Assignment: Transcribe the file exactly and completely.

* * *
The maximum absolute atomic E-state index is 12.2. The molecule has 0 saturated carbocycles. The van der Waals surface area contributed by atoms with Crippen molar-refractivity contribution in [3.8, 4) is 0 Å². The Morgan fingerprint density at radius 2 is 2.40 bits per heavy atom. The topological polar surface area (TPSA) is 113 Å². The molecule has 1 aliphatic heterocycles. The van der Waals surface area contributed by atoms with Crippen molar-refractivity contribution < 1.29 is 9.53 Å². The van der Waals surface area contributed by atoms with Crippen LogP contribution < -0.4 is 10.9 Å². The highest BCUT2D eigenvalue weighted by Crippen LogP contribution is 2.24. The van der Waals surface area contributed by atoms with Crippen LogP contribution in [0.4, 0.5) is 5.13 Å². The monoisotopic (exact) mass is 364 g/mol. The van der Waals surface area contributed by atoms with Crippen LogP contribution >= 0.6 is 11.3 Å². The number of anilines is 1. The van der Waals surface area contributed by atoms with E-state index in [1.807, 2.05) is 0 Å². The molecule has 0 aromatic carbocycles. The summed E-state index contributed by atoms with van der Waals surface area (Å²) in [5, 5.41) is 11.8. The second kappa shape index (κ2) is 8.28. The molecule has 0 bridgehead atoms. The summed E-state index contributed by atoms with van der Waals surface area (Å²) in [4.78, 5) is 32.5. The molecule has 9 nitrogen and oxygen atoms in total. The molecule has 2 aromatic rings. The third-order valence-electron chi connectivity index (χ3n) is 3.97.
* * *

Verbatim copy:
The maximum absolute atomic E-state index is 12.2. The molecule has 0 saturated carbocycles. The van der Waals surface area contributed by atoms with Crippen molar-refractivity contribution in [3.8, 4) is 0 Å². The Morgan fingerprint density at radius 2 is 2.40 bits per heavy atom. The topological polar surface area (TPSA) is 113 Å². The molecule has 1 aliphatic heterocycles. The van der Waals surface area contributed by atoms with Crippen molar-refractivity contribution < 1.29 is 9.53 Å². The van der Waals surface area contributed by atoms with Crippen LogP contribution < -0.4 is 10.9 Å². The highest BCUT2D eigenvalue weighted by Crippen LogP contribution is 2.24. The van der Waals surface area contributed by atoms with Crippen LogP contribution in [0.4, 0.5) is 5.13 Å². The monoisotopic (exact) mass is 364 g/mol. The van der Waals surface area contributed by atoms with Crippen LogP contribution >= 0.6 is 11.3 Å². The number of anilines is 1. The van der Waals surface area contributed by atoms with E-state index in [1.807, 2.05) is 0 Å². The molecule has 0 aromatic carbocycles. The summed E-state index contributed by atoms with van der Waals surface area (Å²) in [5, 5.41) is 11.8. The second kappa shape index (κ2) is 8.28. The molecule has 0 bridgehead atoms. The summed E-state index contributed by atoms with van der Waals surface area (Å²) in [4.78, 5) is 32.5. The molecule has 9 nitrogen and oxygen atoms in total. The molecule has 2 aromatic rings. The third-order valence-electron chi connectivity index (χ3n) is 3.97.